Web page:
Guernsey Press

‘Step change is needed in States’ approach to housing’

A ‘STEP change’ is needed in the States’ approach to housing and affordability if it is to address the situation, Deputy Sasha Kazantseva-Miller has said.

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Deputy Sasha Kazantseva-Miller. (33297803)

The deputy was commenting after receiving replies to written questions she sent to Employment & Social Security and Environment & Infrastructure committees asking about the levels of funding and staffing they had for housing-related matters since 2020. Given the importance of housing, she said she was surprised by the answers.

‘Looking at the responses provided one could reach a conclusion that not enough resources have been allocated into housing, given its elevated priority status,’ she said.

She had asked the questions in order to get a better understanding of the resources being allocated, given housing’s priority status in the Government Work Plan. Since the housing mandate is largely split between ESS and E&I, she had approached those two committees.

‘If I were in business, resource allocation, that is budget and FTE [full-time equivalent staff] count, would be a good proxy for how much investment is being prioritised into delivering something,’ she said.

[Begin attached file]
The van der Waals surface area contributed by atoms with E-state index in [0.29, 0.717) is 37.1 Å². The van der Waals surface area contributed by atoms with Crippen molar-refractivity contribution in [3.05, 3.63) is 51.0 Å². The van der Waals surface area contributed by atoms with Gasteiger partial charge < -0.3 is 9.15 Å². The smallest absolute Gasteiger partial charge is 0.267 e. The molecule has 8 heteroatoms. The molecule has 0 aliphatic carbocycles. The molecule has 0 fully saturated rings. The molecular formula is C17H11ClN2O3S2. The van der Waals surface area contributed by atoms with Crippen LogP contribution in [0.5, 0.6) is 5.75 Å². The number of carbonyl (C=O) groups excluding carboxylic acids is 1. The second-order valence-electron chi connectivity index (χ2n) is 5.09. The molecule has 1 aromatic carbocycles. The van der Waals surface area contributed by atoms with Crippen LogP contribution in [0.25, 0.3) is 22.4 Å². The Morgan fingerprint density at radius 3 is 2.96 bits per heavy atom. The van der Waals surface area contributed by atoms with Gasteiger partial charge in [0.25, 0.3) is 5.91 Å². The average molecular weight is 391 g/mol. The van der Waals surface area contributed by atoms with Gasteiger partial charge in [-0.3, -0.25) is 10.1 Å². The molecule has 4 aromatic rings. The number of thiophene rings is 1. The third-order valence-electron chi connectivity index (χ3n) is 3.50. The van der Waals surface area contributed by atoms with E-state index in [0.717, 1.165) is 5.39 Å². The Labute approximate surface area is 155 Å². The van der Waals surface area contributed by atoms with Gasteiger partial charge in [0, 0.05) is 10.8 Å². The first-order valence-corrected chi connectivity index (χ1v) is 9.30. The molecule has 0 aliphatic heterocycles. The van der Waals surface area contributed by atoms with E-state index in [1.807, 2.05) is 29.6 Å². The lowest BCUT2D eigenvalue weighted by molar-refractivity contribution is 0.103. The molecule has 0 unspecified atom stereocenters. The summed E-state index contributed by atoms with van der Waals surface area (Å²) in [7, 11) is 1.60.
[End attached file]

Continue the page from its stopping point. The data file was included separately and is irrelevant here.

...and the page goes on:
One of the answers she received from E&I was that it had only allocated funding for housing matters for the first time this year, which it said was £95,000 for its housing and infrastructure team.

‘I was quite surprised to see that no specific resources were allocated to housing by E&I until 2024,’ she said. ‘This is not to say that no work was done before 2024 but that no specific FTE was secured or dedicated to housing and the work was split among officers across the States. Also, the budget spent since the beginning of this political term by E&I was £110,000 which also seems minor given the complexity and priority.’

She did not feel it would be an exaggeration to say that the community felt the States had not done enough on housing this term and the responses she had received raised the question of whether the States’ approach over the last four years had been enough and effective, and if a different one was needed.

‘I think there is a good argument to say that there needs to be a step change in our approach.’

She would be considering the issue further, she added.